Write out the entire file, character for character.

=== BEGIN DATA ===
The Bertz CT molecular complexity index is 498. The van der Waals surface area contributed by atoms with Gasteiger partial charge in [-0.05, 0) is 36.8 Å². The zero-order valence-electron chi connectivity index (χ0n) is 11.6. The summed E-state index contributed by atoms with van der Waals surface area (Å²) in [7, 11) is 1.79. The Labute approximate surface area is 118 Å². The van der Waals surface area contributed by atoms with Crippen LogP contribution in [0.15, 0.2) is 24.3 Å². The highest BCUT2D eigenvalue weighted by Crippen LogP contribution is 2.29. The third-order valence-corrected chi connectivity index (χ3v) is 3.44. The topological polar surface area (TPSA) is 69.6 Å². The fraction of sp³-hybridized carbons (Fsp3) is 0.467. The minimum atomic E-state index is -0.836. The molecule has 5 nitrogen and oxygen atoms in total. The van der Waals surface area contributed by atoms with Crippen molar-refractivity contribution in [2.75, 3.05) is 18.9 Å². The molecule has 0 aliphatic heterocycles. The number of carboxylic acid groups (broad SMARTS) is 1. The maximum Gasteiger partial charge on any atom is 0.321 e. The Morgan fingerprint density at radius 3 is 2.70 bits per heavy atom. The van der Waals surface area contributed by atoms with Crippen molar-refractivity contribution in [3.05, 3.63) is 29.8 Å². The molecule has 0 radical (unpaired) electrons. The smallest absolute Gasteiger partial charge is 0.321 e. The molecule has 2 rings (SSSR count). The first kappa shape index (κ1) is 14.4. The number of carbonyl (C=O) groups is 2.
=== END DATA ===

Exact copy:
The Bertz CT molecular complexity index is 498. The van der Waals surface area contributed by atoms with Gasteiger partial charge in [-0.05, 0) is 36.8 Å². The zero-order valence-electron chi connectivity index (χ0n) is 11.6. The summed E-state index contributed by atoms with van der Waals surface area (Å²) in [7, 11) is 1.79. The Labute approximate surface area is 118 Å². The van der Waals surface area contributed by atoms with Crippen LogP contribution in [0.15, 0.2) is 24.3 Å². The highest BCUT2D eigenvalue weighted by Crippen LogP contribution is 2.29. The third-order valence-corrected chi connectivity index (χ3v) is 3.44. The topological polar surface area (TPSA) is 69.6 Å². The fraction of sp³-hybridized carbons (Fsp3) is 0.467. The minimum atomic E-state index is -0.836. The molecule has 5 nitrogen and oxygen atoms in total. The van der Waals surface area contributed by atoms with Crippen molar-refractivity contribution in [2.75, 3.05) is 18.9 Å². The molecule has 0 aliphatic heterocycles. The number of carboxylic acid groups (broad SMARTS) is 1. The maximum Gasteiger partial charge on any atom is 0.321 e. The Morgan fingerprint density at radius 3 is 2.70 bits per heavy atom. The van der Waals surface area contributed by atoms with Crippen molar-refractivity contribution in [3.05, 3.63) is 29.8 Å². The molecule has 0 radical (unpaired) electrons. The smallest absolute Gasteiger partial charge is 0.321 e. The molecule has 2 rings (SSSR count). The first kappa shape index (κ1) is 14.4. The number of carbonyl (C=O) groups is 2.